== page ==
U.S. Department of Transportation
Federal Highway Administration
1200 New Jersey Avenue, SE
Washington, DC 20590
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An intersection, by design, is a planned location where vehicles traveling on different highways may come into conflict. The functional area of an intersection extends upstream and downstream from the physical area of the crossing streets. The different approach and crossing movements by motorists, bicyclists and pedestrians make at-grade intersections one of the most complex traffic situations that people encounter. (See Figure 1) Add the element of motorists who disregard traffic controls by speeding or making illegal turns, and the risk compounds.
Figure 1: An aerial view of an intersection showing all users
Motor vehicle fatalities are the leading cause of death for people between 15 and 44 years of age. In 2007, approximately 2.4 million intersection-related crashes occurred, representing 40 percent of all reported crashes and 21.5 percent of traffic fatalities. Intersections represent a disproportionate share of the traffic safety issue and are a national, state, and local priority.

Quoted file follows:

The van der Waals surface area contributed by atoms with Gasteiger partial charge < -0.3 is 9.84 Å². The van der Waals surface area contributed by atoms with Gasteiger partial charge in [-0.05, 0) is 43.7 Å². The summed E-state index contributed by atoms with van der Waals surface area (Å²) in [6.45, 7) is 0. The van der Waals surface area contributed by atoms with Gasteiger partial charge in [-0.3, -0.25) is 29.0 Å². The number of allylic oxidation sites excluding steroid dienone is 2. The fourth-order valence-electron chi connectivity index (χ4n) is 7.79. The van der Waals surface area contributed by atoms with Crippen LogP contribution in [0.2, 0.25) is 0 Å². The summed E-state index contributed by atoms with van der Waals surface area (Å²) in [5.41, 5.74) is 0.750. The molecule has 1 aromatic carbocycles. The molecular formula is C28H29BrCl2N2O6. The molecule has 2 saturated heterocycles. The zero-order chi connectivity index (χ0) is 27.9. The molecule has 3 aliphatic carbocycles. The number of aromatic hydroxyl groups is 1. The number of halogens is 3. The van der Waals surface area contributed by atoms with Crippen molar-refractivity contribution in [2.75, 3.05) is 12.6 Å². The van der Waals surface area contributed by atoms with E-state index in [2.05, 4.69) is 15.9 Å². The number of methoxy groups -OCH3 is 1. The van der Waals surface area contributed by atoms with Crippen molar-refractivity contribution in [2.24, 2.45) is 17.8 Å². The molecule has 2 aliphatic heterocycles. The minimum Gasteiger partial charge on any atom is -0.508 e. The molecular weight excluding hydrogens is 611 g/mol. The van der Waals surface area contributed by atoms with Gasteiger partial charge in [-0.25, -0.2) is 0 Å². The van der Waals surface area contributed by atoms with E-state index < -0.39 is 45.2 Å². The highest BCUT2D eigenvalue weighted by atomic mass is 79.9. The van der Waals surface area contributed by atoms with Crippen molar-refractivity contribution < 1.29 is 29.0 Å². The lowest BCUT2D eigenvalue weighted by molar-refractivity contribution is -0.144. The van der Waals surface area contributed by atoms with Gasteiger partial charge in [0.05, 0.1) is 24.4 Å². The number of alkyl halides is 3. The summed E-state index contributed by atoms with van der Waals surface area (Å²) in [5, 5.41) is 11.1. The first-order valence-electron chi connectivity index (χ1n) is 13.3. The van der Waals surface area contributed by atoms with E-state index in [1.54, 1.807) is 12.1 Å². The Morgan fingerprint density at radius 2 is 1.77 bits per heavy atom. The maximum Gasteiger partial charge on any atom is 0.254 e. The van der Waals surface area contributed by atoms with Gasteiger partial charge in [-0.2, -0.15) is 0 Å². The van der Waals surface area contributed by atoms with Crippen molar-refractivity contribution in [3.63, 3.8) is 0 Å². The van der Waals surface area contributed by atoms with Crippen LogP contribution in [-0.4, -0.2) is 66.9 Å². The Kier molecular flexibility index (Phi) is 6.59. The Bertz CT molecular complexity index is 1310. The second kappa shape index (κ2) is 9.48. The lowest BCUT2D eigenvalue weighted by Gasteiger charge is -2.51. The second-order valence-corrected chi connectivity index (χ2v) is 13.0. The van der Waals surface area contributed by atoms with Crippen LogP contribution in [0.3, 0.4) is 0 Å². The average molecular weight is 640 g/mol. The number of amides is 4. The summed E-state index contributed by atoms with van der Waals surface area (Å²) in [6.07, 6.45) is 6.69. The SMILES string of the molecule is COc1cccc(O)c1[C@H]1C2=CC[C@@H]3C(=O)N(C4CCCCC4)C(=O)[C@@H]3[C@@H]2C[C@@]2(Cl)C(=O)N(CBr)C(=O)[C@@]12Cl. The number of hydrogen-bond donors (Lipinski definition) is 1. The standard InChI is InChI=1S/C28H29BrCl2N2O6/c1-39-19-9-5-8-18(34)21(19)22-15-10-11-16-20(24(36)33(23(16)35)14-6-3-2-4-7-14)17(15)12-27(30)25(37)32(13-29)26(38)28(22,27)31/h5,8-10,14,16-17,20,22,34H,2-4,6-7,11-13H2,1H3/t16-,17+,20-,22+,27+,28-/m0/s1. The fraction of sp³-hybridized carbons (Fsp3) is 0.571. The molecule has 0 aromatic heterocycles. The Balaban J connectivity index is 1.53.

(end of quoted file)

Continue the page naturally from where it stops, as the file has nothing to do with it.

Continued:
|Total Fatal Crashes||37,435||--|
|Total intersection and intersection-related fatal crashes||8,061||21.5%|
|Total Injury Crashes||1,711,000||--|
|Total intersection and intersection-related injury crashes||767,000||44.8%|
|Total Property Damage Only (PDO) Crashes||4,275,000||--|
|Total intersection and intersection-related PDO crashes||1,617,000||37.8%|
|Total intersection and intersection-related crashes||2,492,061||39.7%|
In 2007, 8,703 fatalities (21 percent of the total highway fatalities) occurred at or within an intersection. As shown in Figure 2, between 1998 and 2007, the minimum and maximum number of intersection fatalities was 8,689 and 9,362. This represents a range of 673 fatalities, and the average number of intersection fatalities in the 10-year period was 9,032.